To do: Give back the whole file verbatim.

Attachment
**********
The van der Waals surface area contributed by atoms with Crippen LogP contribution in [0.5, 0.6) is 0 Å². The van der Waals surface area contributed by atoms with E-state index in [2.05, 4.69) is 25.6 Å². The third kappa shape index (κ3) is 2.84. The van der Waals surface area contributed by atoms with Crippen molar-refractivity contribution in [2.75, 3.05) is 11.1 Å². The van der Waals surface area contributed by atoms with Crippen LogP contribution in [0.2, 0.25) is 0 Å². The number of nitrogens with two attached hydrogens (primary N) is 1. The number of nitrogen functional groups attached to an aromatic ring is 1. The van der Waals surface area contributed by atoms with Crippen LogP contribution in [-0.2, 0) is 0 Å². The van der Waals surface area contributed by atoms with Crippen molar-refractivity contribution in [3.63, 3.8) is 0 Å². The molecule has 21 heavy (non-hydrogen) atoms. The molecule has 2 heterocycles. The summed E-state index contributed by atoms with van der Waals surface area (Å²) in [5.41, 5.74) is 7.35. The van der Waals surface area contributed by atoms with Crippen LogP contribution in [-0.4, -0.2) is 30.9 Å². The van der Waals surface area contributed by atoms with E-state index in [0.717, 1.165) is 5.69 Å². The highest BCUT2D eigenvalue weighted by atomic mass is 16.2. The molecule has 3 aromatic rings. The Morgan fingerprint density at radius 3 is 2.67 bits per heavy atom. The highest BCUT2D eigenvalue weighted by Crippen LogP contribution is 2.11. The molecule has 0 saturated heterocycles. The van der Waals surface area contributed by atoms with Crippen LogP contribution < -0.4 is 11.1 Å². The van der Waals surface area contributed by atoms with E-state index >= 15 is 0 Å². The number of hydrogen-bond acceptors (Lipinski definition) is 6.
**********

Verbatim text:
The van der Waals surface area contributed by atoms with Crippen LogP contribution in [0.5, 0.6) is 0 Å². The van der Waals surface area contributed by atoms with E-state index in [2.05, 4.69) is 25.6 Å². The third kappa shape index (κ3) is 2.84. The van der Waals surface area contributed by atoms with Crippen molar-refractivity contribution in [2.75, 3.05) is 11.1 Å². The van der Waals surface area contributed by atoms with Crippen LogP contribution in [0.2, 0.25) is 0 Å². The number of nitrogens with two attached hydrogens (primary N) is 1. The number of nitrogen functional groups attached to an aromatic ring is 1. The van der Waals surface area contributed by atoms with Crippen LogP contribution in [-0.2, 0) is 0 Å². The van der Waals surface area contributed by atoms with Crippen molar-refractivity contribution in [3.63, 3.8) is 0 Å². The molecule has 21 heavy (non-hydrogen) atoms. The molecule has 2 heterocycles. The summed E-state index contributed by atoms with van der Waals surface area (Å²) in [5.41, 5.74) is 7.35. The van der Waals surface area contributed by atoms with Crippen LogP contribution in [-0.4, -0.2) is 30.9 Å². The van der Waals surface area contributed by atoms with E-state index in [0.717, 1.165) is 5.69 Å². The highest BCUT2D eigenvalue weighted by atomic mass is 16.2. The molecule has 3 aromatic rings. The Morgan fingerprint density at radius 3 is 2.67 bits per heavy atom. The highest BCUT2D eigenvalue weighted by Crippen LogP contribution is 2.11. The molecule has 0 saturated heterocycles. The van der Waals surface area contributed by atoms with Crippen LogP contribution < -0.4 is 11.1 Å². The van der Waals surface area contributed by atoms with E-state index >= 15 is 0 Å². The number of hydrogen-bond acceptors (Lipinski definition) is 6.